Armstrong Whitworth AW.660 Argosy
|8 January 1959
The Armstrong Whitworth Argosy was a British post-war transport/cargo aircraft, it was the final aircraft to be designed and produced by aviation company Armstrong Whitworth Aircraft. Although given different internal design numbers, the AW.650 civil and AW.660 military models were, for most practical purposes, the same design, while both models also shared the “Argosy” name.
Hawker Siddeley Argosy E Mk 1: During 1963, Hawker Siddeley Group dropped the names of its component companies, rebranding its products under the Hawker Siddeley banner. To meet a requirement for a RAF flight inspection aircraft, nine Argosy C.1s were modified in 1971 as the Argosy E.1. These were a regular sight at British military airfields, being operated by 115 Squadron until they were replaced by the Hawker Siddeley Andover during 1978.
|Hawker Siddeley Argosy Walk Around
|Yankee Air Museum
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The Armstrong Whitworth AW.660 Argosy was a military transport and cargo aircraft derived from the AW.650 civil model, which was the last aircraft designed and produced by Armstrong Whitworth Aircraft. The AW.660 had a distinctive appearance, with a box-like fuselage and a high wing that allowed for easy loading and unloading of cargo. The aircraft was powered by four Rolls-Royce Dart turboprop engines, which gave it good performance and reliability. The AW.660 could carry up to 69 troops or 29,000 lb (13,150 kg) of cargo over a range of 2,000 mi (3,200 km). The aircraft also had a rear loading ramp and doors that could be opened in flight for paratroop operations.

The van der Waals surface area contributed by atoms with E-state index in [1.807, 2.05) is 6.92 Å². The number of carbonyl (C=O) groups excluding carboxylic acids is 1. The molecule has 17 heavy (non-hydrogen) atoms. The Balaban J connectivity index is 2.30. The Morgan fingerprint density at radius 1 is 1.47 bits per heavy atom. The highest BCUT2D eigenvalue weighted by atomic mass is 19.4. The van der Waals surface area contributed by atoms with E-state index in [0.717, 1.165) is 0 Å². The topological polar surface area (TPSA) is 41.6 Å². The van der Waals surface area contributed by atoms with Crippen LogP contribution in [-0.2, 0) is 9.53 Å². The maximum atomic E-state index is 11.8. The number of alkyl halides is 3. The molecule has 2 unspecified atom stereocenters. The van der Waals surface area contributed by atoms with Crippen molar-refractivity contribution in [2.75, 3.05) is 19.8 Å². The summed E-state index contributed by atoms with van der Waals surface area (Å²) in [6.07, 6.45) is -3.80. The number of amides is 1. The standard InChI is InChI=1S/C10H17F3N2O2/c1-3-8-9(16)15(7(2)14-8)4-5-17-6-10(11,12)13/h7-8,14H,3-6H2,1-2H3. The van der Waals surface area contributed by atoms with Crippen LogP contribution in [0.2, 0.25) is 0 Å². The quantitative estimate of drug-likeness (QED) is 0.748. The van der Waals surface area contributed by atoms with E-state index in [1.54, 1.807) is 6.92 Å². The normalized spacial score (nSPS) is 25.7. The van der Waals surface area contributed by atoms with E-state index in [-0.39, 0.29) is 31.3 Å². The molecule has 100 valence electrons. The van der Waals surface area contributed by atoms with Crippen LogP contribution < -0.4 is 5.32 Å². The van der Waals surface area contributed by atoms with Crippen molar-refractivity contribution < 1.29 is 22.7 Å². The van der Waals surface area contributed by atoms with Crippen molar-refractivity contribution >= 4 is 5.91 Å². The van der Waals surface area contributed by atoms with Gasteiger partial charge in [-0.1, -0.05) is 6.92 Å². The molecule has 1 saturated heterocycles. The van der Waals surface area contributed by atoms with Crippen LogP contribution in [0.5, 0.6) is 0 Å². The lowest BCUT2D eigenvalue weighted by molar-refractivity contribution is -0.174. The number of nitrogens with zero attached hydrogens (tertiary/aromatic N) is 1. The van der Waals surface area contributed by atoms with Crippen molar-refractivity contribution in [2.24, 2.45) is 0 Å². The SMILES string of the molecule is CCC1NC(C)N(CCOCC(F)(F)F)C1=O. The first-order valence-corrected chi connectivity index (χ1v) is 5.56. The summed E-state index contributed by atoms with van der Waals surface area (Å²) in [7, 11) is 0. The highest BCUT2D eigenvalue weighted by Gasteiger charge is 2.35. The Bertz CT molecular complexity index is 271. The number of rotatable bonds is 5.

The AW.660 first flew on 4 March 1961 and entered service with the Royal Air Force (RAF) later that year. It was mainly used for tactical airlift missions in Europe, Africa and Asia, as well as for humanitarian relief operations. The RAF operated 56 AW.660s until 1978, when they were replaced by the Lockheed C-130 Hercules . Some of the retired RAF aircraft were sold to civil operators or converted to fire-fighting roles. The last AW.660 flew in 1991.
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